As Chairman of the Commission on Security and Cooperation in Europe, I call to order this field hearing on “Los Angeles: The Regional Impacts and Opportunities of Migration.” It is an honor for the Helsinki Commission to be holding a hearing in Los Angeles today on migration; a topic that is not only a center of great debate here, but also abroad.
As members of the Helsinki Commission, we work closely with the Organization for Security and Cooperation in Europe, where the migration debate has also been a central focus. Like California, European countries that border other countries are experiencing massive increases in migration. And while migration is needed to support specific labor markets, the lack of clear policies governing that migration have resulted in a strain on resources, services, and infrastructure for local governments. Additionally, these strains have impacted how migrants are perceived and accepted in their new communities. This perception of migrants has fueled entire platforms for political parties, discrimination in the workforces of some countries, as well as increasing rates of hate crime.
In my own capacity as Special Representative on Mediterranean for the OSCE Parliamentary Assembly, I have observed the extension of these migration related phenomena in North Africa and the Mediterranean. However, I have noticed that there are also many similarities and opportunities for mutual learning. With over 190 million people throughout the world migrating annually, we must reconcile human needs for a better life with the needs of our global economy.
Often in focusing on the problems, what is forgotten is that first, we need and have always needed migrants. We must recognize that since our country was founded, our nation was built by a diverse immigrant community throughout our history. Second, migrants have made great contributions, be they social or economic, to the fabric of this country. My good friend Congresswoman Solis, is a testament to this as the daughter of a proud family of immigrants. However she has not limited her contribution to the United States. As a result of tirelessly advocating for migrant rights, she has also been selected to serve as the OSCE Parliamentary Assembly’s Special Representative on Migration to focus on migration across Europe as well.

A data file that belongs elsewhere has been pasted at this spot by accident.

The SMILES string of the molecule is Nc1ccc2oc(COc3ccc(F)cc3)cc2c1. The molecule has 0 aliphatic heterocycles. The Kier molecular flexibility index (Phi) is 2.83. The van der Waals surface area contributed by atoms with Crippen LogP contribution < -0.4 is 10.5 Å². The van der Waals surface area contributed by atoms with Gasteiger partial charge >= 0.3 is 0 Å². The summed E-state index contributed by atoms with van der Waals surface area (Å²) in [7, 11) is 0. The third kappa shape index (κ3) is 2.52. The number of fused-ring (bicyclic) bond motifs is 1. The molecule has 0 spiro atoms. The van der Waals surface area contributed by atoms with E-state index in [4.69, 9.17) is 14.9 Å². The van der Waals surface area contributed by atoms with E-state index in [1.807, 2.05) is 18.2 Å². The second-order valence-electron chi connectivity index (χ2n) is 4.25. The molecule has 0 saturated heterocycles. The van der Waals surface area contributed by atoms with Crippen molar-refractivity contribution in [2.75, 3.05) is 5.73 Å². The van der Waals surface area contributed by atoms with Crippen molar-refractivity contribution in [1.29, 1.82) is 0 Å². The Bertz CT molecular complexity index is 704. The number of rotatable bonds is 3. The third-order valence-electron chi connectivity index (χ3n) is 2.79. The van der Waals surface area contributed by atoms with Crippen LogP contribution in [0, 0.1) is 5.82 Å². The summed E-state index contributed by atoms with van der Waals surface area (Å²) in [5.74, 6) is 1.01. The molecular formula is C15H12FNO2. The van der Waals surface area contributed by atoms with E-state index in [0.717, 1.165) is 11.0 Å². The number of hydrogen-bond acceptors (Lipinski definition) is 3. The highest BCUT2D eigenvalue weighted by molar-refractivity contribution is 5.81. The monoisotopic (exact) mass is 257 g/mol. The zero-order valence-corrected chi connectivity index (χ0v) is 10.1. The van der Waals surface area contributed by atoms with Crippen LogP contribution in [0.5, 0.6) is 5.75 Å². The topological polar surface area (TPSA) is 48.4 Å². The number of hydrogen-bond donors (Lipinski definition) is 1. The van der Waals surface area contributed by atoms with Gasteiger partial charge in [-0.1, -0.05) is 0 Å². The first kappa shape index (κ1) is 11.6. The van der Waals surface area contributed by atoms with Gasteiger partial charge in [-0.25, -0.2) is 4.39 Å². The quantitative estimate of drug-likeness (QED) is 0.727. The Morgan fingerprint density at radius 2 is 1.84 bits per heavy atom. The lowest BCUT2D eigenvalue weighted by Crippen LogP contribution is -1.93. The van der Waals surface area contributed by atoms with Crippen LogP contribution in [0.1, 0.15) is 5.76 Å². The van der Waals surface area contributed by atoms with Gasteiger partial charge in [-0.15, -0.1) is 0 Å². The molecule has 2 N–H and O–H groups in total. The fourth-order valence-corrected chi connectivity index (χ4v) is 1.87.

Today, we are here to discuss the commonalities of migration in Europe with that of the US in the hopes of developing partnerships and learning from one another how to best to manage the economic, labor, cultural, and social aspects of migration to benefit us all. Of great concern, is that many of these debates have not included the voices of migrants themselves. Today we seek to add their voices to the debate.
In Florida, my own district is a vibrant multicultural community of immigrants from throughout the Caribbean and the rest of the world. Some cultural communities, including Cubans and Haitians, have established civic organizations and service initiatives to promote positive integration into the South Florida community. Such initiatives have included small business development cooperatives and remittance mechanisms which have had varying degrees of success. However, despite these efforts, some of my constituents continue to express to me their concern about immigration and request comprehensive immigration reform. Unfortunately at times, some of these requests can be tinged with xenophobia and hatred, which do not reflect on our heritage as a nation of immigrants, nor the economic contributions of immigrants.
I look forward to hearing the testimony of our panelists and learning more about their important work and research in a city that has been aptly called a “laboratory” for immigration policy. In Los Angeles County alone there are an estimated 3.5 million foreign-born residents, over one third of a population of 9.9 million. I am looking forward to hearing how our panel will characterize this population, what they recommend for meeting the needs of this population and how they suggest we find common ground that encourages solidarity in our nation.
In the interest of hearing from our distinguished witnesses, I yield back to the hearing Chair.